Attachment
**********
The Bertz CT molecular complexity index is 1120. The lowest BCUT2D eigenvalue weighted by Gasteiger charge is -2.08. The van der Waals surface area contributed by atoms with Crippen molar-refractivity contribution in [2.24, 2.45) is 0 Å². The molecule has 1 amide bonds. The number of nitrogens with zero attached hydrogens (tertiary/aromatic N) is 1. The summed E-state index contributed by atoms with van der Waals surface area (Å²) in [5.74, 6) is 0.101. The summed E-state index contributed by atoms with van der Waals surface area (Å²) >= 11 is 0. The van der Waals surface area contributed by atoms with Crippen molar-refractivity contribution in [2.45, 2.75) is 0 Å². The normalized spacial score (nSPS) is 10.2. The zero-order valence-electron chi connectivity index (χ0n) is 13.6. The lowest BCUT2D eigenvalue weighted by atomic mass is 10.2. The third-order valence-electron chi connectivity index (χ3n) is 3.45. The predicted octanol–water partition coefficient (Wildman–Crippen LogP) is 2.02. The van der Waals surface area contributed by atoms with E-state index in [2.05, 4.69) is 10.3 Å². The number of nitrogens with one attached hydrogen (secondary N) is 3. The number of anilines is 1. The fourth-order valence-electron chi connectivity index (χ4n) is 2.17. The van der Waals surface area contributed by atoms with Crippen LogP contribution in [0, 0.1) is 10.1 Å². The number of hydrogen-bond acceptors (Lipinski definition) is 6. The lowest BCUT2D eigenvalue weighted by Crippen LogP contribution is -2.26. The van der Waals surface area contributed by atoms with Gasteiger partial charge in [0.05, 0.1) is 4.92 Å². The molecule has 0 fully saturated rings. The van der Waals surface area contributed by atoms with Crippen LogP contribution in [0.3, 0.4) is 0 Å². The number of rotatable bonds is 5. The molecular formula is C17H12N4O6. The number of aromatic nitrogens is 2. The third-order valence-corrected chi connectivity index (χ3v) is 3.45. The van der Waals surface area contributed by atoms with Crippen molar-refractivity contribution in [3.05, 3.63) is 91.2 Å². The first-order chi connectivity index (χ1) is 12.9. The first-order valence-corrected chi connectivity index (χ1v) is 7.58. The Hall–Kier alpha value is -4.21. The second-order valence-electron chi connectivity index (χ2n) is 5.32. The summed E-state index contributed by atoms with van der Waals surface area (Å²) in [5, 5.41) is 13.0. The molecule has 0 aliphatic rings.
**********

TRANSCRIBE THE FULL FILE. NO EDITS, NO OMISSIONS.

The Bertz CT molecular complexity index is 1120. The lowest BCUT2D eigenvalue weighted by Gasteiger charge is -2.08. The van der Waals surface area contributed by atoms with Crippen molar-refractivity contribution in [2.24, 2.45) is 0 Å². The molecule has 1 amide bonds. The number of nitrogens with zero attached hydrogens (tertiary/aromatic N) is 1. The summed E-state index contributed by atoms with van der Waals surface area (Å²) in [5.74, 6) is 0.101. The summed E-state index contributed by atoms with van der Waals surface area (Å²) >= 11 is 0. The van der Waals surface area contributed by atoms with Crippen molar-refractivity contribution in [2.45, 2.75) is 0 Å². The normalized spacial score (nSPS) is 10.2. The zero-order valence-electron chi connectivity index (χ0n) is 13.6. The lowest BCUT2D eigenvalue weighted by atomic mass is 10.2. The third-order valence-electron chi connectivity index (χ3n) is 3.45. The predicted octanol–water partition coefficient (Wildman–Crippen LogP) is 2.02. The van der Waals surface area contributed by atoms with E-state index in [2.05, 4.69) is 10.3 Å². The number of nitrogens with one attached hydrogen (secondary N) is 3. The number of anilines is 1. The fourth-order valence-electron chi connectivity index (χ4n) is 2.17. The van der Waals surface area contributed by atoms with Crippen LogP contribution in [0, 0.1) is 10.1 Å². The number of hydrogen-bond acceptors (Lipinski definition) is 6. The lowest BCUT2D eigenvalue weighted by Crippen LogP contribution is -2.26. The van der Waals surface area contributed by atoms with Gasteiger partial charge in [0.05, 0.1) is 4.92 Å². The molecule has 0 fully saturated rings. The van der Waals surface area contributed by atoms with Crippen LogP contribution in [0.3, 0.4) is 0 Å². The number of rotatable bonds is 5. The molecular formula is C17H12N4O6. The number of aromatic nitrogens is 2. The third-order valence-corrected chi connectivity index (χ3v) is 3.45. The van der Waals surface area contributed by atoms with Crippen molar-refractivity contribution in [3.05, 3.63) is 91.2 Å². The first-order chi connectivity index (χ1) is 12.9. The first-order valence-corrected chi connectivity index (χ1v) is 7.58. The Hall–Kier alpha value is -4.21. The second-order valence-electron chi connectivity index (χ2n) is 5.32. The summed E-state index contributed by atoms with van der Waals surface area (Å²) in [5, 5.41) is 13.0. The molecule has 0 aliphatic rings.